Destiny Kimbrough '23, a first-generation student from Tampa, FL.

Tampa’s Destiny Kimbrough ’23 is a biotechnology major with a minor in ethics. She says she is proud of being a first-generation college student.

“I am the oldest out of my siblings at home,” Kimbrough said. “So, I like to think that I am a role model for my siblings, not only just to go to college in general, but to follow their dreams no matter how hard it might seem to be. I think I’ve also met a lot of milestones along the way that make me very proud of myself.”

Business major Jack Lepore ’26 came from Long Island, N.Y., to attend Florida Southern. He said being a first-gen student at FSC is a great experience. When he visited the College, he loved it.

McKenzie Hall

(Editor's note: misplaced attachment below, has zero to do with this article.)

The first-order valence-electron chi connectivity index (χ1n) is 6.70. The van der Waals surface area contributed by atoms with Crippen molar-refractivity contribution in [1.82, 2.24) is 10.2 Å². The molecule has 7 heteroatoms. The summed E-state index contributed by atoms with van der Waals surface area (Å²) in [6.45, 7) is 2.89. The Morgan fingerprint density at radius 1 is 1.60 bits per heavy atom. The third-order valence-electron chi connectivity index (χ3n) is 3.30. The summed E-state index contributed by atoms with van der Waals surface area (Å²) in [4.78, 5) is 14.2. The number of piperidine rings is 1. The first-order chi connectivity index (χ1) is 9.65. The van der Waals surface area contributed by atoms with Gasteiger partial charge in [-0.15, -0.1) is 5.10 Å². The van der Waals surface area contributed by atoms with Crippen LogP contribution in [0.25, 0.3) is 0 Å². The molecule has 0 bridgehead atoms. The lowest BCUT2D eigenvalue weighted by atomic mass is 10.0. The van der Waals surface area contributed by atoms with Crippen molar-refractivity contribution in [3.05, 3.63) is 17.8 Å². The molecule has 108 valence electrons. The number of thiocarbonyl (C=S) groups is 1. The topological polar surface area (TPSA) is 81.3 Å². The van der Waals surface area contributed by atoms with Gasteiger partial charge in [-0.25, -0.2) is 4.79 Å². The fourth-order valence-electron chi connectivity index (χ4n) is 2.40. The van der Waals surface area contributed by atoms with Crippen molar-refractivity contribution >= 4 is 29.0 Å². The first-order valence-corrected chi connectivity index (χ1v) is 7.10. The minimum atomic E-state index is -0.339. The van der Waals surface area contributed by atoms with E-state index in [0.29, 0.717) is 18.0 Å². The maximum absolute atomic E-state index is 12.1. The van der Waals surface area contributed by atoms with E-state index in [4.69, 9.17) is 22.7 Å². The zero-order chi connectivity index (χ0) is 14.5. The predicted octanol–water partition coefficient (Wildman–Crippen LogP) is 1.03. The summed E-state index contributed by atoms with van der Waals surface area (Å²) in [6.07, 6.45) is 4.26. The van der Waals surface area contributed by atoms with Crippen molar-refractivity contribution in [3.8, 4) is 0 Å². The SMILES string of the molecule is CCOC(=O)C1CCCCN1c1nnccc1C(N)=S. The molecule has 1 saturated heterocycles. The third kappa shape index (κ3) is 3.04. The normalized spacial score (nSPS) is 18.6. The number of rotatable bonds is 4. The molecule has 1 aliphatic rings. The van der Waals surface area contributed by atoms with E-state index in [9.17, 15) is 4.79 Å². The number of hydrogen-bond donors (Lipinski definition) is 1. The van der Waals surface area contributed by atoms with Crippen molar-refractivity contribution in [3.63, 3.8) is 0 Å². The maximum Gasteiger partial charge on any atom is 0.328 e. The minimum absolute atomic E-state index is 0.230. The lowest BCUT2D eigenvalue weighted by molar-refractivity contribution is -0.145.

McKenzie Hall '23, a first-generation student from Lakeland, FL

“I would like to make my father proud and my brother and sister.” Lapore said.

Majoring in communications and minoring in psychology, Lakelander McKenzie Hall ’23 said her parents have always been supportive and encouraged her to get a college education because they were not able to, but they do not put extra pressure on her.

“My advice would be to work hard; have a good work ethic,” Hall said. “College can be a little bit difficult sometimes. Get to know other people who might be in the same field as you, people who are also first-gen students because it’s a really good community and people really know how to connect with each other.”

Peer Advice

No longer new to college life, upper classmen said they would offer incoming students a bit of advice.

“Remember you have many resources on campus,” Kimbrough said. “We have the First-Generation Scholars Experience program. I also would recommend finding anything that you’re interested in, in general. Even though you are new to the college campus, you still have interests that you enjoy.”